Debt Sustainability in Emerging Market Countries: A 'Fan Chart' Approach

46 Pages Posted: 15 Feb 2012

See all articles by Xavier Debrun

Xavier Debrun

International Monetary Fund (IMF) - Research Department

Oya Celasun

International Monetary Fund (IMF) - Research Department

Jonathan D. Ostry

Georgetown University; International Monetary Fund (IMF)

Date Written: March 30, 2006

Abstract

The paper by Debrun, Celasun and Ostry focuses on the assessment of debt sustainability and stresses the need to overcome one of the main drawbacks of debt sustainability analysis, i.e. the fact that it is usually based on a deterministic approach in which uncertainty is dealt with by simulating alternative scenarios in which only one key variable at a time is hit by an adverse shock. The paper proposes a methodology that improves the understanding of the risks surrounding debt dynamics and acknowledges the probabilistic nature of debt sustainability analysis exercises. The approach, which preserves a certain degree of standardization while allowing for country-specific risk factors, uses estimates of the joint probability distributions of economic shocks to construct a large number of scenarios capturing covariances among disturbances and the dynamic response of the economy. The methodology provides for fiscal policy to adjust to shocks according to a pattern observed in emerging market economies and to be itself a source of risk. The proposed assessment of debt sustainability is probabilistic and can help policy makers to: capture country-specific features relevant for debt dynamics; have clearer signals of the risks from delaying fiscal adjustment or undertaking fiscal expansions; and improve medium-term fiscal planning given the more complete information on the debt risk profile.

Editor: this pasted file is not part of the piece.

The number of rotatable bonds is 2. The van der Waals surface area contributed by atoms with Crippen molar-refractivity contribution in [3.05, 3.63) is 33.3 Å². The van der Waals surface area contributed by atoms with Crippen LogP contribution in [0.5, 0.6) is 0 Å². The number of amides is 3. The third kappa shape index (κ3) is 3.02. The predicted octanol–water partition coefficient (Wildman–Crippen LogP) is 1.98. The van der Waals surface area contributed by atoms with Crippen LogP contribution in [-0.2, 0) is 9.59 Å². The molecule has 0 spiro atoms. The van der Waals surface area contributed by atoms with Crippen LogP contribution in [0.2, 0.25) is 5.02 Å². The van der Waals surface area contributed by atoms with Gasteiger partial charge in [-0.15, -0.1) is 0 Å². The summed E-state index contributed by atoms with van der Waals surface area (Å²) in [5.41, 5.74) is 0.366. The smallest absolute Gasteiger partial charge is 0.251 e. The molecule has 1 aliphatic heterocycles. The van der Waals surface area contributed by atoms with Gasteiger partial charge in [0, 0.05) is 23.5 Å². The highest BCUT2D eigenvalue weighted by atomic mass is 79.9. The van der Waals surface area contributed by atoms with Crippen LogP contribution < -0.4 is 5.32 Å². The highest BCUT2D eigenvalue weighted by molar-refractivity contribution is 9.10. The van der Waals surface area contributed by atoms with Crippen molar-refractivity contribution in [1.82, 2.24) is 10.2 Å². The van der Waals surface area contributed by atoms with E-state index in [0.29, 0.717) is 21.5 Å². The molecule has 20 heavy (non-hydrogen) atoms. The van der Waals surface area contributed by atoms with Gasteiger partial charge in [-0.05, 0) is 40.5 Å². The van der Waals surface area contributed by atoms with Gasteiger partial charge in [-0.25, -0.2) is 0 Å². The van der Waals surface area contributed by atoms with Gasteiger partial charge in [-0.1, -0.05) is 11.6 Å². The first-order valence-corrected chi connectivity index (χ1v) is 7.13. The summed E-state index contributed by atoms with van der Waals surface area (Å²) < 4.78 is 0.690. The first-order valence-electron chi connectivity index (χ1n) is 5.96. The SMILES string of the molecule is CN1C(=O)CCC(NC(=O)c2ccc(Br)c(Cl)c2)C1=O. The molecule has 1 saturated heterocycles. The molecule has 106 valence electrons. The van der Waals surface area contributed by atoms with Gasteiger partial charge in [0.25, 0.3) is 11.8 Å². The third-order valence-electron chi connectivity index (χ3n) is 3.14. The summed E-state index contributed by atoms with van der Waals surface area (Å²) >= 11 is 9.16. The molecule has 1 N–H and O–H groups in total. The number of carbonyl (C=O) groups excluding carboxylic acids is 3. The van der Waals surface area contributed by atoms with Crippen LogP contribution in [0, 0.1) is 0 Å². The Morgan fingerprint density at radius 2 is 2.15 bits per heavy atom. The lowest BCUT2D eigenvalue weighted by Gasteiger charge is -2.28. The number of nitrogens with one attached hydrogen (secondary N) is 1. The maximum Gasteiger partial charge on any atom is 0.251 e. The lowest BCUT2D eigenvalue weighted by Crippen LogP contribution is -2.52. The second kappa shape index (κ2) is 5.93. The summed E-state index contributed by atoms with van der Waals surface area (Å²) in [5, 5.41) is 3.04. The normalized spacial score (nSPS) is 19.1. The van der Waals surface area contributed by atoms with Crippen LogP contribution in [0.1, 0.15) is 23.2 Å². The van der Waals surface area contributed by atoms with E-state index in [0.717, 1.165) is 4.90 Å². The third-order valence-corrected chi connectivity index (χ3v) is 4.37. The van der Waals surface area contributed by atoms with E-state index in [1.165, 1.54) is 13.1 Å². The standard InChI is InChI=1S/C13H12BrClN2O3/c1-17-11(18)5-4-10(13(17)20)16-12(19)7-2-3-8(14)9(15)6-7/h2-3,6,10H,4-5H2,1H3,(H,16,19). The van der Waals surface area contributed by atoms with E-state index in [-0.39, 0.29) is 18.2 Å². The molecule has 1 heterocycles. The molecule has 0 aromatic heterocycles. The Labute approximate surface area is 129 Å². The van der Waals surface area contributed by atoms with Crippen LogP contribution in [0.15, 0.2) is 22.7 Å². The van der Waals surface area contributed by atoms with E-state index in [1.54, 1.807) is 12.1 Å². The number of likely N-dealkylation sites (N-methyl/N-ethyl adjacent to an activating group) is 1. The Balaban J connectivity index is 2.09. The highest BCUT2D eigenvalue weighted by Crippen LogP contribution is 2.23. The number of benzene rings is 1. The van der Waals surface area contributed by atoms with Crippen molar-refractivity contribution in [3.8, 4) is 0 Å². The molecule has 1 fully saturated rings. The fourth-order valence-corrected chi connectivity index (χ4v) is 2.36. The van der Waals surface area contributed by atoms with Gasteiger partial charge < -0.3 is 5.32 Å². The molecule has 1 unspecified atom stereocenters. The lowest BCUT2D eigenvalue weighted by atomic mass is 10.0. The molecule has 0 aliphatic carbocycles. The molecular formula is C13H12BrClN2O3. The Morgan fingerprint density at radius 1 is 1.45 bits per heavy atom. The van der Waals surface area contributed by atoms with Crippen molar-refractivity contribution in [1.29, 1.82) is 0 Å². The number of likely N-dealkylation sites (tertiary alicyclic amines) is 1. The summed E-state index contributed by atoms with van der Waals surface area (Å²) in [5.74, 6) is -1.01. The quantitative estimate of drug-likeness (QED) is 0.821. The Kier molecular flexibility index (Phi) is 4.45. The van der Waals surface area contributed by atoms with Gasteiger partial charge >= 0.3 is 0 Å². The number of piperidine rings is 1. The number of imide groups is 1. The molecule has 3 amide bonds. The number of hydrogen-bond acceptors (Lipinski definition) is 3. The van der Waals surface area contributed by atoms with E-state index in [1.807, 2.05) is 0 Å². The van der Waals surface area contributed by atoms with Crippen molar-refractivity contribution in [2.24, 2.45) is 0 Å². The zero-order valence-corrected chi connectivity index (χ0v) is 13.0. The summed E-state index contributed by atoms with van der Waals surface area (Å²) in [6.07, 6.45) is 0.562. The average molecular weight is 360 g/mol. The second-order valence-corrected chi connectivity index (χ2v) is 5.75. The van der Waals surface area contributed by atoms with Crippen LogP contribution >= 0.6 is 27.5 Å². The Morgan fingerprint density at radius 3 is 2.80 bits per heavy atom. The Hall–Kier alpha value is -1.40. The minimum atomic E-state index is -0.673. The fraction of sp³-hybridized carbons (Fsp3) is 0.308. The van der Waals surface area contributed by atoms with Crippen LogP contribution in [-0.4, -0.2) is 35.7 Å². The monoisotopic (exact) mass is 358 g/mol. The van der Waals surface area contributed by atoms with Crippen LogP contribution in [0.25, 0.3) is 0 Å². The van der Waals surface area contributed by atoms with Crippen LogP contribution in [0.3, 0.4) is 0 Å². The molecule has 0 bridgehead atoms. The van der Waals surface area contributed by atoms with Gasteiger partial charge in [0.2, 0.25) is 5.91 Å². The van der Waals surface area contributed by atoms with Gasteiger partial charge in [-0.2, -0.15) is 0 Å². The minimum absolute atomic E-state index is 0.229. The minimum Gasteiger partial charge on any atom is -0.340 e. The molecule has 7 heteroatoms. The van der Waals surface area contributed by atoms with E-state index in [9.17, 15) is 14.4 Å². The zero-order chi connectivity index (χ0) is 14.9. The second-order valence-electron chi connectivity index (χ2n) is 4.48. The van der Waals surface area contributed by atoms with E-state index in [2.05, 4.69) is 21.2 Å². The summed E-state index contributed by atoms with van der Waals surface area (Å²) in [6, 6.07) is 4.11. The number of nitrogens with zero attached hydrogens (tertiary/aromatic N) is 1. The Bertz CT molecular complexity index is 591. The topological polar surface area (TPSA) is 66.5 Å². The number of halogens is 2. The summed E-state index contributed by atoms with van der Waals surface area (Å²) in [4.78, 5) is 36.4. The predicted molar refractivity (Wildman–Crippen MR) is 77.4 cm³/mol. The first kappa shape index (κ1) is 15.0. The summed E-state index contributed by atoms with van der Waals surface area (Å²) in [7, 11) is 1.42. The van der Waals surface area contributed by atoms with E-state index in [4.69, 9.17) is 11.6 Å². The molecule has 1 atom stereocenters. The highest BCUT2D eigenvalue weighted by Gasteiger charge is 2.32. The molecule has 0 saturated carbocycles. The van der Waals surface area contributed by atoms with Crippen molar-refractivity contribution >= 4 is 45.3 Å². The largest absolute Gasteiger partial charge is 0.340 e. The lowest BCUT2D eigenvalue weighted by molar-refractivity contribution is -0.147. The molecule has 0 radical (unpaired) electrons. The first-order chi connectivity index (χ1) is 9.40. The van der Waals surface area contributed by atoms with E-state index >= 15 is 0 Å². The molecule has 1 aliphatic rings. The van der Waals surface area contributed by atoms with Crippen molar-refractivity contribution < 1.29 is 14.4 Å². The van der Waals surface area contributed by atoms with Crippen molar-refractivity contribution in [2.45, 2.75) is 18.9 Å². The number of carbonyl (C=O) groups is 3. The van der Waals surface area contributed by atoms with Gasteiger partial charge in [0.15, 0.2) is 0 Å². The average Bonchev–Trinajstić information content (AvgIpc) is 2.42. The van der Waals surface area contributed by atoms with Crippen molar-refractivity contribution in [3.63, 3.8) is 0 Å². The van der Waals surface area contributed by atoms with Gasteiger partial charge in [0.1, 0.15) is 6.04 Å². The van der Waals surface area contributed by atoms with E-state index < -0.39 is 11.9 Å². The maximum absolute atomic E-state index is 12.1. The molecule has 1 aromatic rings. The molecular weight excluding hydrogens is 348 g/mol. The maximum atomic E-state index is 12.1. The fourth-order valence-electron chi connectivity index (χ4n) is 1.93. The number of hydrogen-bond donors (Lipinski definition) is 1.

Suggested Citation

Debrun, Xavier and Celasun, Oya and Ostry, Jonathan D., Debt Sustainability in Emerging Market Countries: A 'Fan Chart' Approach (March 30, 2006). Available at SSRN: https://ssrn.com/abstract=2005167 or http://dx.doi.org/10.2139/ssrn.2005167

Xavier Debrun (Contact Author)

International Monetary Fund (IMF) - Research Department ( email )

700 19th Street NW
Washington, DC 20431
United States
202-623-8321 (Phone)
202-623-6343 (Fax)

Oya Celasun

International Monetary Fund (IMF) - Research Department ( email )

700 19th Street NW
Washington, DC 20431
United States

Jonathan D. Ostry

Georgetown University ( email )

Washington, DC 20057
United States

International Monetary Fund (IMF) ( email )

700 19th Street NW
Washington, DC 20431
United States

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